Europe's nomads, of course, are no strangers to persecution. Long stereotyped as beggars and thieves, the Rom were said to be "opposed to all forms of work when it is laborious and demands great effort" by 18th-century German historian Heinrich Moritz. Almost 200 years later Adolph Hitler rounded them up and sent off to concentration camps alongside the Jews. No one knows for sure how many died at the Nazis' hands; some estimates put the figure as high as 500,000. Prejudices still linger throughout the continent, but they may be harshest in Italy, which has the highest number of nomads in Europe and has been cited by the European Commission as one of 14 countries still practicing discrimination against them. The Censis statistical agency estimates that there are 160,000 Rom in Italy, of whom only 30,000—those from Balkan countries and the former Yugoslavia—are illegal. The remaining 130,000 are either Italians whose roots in the country can be traced back to the 1400s, or else from Bulgaria and Romania, both EU members whose citizens are allowed to live and work in any other EU state.
That status, however, has done little to prevent the community from being treated as a segregated underclass. In recent years the Italian government has spent nearly 15 million euros setting up prefabricated huts in bleak settlements that offer amenities like water and electricity—but also enforce a nighttime curfew. Rome has nine of these encampments, but most Rom prefer to live in the 20 or so makeshift camps scattered around the city. "The city camps are prisons," says Misa, a young woman who panhandles in front of the Santa Maria in Trastevere basilica. Misa, who brings along a different baby every few days to rouse sympathy when she begs, lives in an encampment under the Ponte Sublico along the Tiber River. "They say you can leave [the government camps], but I know people who went there who were just sent back to Romania."
Not everyone excoriates the Rom. Roberto Malini of the EveryOne Group, an advocacy organization that mediates between the gypsies and the government, describes Italy's treatment of them as "dangerous persecution" and warns that it has lowered the life expectancy of the country's Rom community to 47, compared to 80 for Italian citizens. "In other words," he says, "genocide." Groups like Opera Nomadi have been working for decades to integrate the Rom into local communities and have Rom children admitted to local public schools. Massimo Converso, the president of the organization, has launched an initiative with local governments to turn abandoned farmhouses into homes for the group. So far they have managed to place a dozen families in houses near Venice. Some government ministers have also adopted a more moderate tone. "We need to have the courage," says Immigration Minister Paolo Ferrero, "to say to the public that all of the Rom who live in Italy could be integrated."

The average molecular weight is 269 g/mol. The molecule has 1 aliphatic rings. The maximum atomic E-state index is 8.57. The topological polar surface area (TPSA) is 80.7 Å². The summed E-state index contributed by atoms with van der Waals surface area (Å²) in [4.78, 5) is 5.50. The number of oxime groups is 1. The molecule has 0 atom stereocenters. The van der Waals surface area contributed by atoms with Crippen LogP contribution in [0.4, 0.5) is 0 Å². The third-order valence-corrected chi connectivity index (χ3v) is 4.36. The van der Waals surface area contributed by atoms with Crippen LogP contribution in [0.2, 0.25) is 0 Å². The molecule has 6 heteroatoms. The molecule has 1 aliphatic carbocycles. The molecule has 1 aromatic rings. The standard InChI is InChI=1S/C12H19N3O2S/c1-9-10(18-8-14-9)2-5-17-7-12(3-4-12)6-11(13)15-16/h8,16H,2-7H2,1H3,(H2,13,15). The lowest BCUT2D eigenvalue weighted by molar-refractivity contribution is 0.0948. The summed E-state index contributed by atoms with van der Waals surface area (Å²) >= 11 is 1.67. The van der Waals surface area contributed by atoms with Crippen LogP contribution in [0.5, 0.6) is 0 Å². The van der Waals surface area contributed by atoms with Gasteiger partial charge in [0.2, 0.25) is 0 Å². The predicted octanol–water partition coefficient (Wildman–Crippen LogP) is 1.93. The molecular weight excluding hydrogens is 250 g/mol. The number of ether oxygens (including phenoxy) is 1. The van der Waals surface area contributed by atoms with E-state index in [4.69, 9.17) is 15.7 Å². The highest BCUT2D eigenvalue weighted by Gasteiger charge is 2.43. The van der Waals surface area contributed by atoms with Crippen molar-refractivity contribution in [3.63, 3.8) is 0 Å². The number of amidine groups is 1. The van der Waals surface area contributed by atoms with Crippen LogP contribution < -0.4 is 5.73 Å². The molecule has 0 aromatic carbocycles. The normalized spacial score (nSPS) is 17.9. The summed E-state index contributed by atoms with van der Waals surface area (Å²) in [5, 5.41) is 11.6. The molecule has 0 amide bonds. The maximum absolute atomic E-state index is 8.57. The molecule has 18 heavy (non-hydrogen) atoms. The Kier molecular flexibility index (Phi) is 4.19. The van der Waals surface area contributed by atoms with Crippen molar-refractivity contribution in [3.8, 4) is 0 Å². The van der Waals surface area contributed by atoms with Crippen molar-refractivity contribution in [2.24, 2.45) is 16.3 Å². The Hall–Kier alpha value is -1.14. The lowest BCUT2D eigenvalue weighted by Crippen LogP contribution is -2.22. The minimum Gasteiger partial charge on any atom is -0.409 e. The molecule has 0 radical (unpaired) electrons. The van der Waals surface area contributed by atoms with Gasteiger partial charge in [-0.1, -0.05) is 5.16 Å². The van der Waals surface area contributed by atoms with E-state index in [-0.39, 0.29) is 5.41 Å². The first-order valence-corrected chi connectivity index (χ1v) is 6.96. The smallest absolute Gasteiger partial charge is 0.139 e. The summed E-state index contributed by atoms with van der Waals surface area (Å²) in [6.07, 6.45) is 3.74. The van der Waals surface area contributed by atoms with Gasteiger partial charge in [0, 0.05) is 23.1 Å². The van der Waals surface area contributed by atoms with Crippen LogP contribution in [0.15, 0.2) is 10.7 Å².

That's a message the public doesn't seem ready to hear. Asked by NEWSWEEK recently if they would be willing to employ a legally resident Rom, a small group of shopkeepers in Rome's ancient Trastevere district responded with laughter and refusals before launching into tales of thefts by "Zingari." Even more revealing were the remarks by Achille Serra, the prefect of Rome, after his visit to one of the Rom encampments. "There were no women there," Serra told an editor from Corriere della Sera. "Maybe they were all on the Metro pickpocketing. The men were all there sleeping after spending the night robbing houses." With attitudes like that, Italy's Rom are unlikely to be enjoying la dolce vita anytime soon.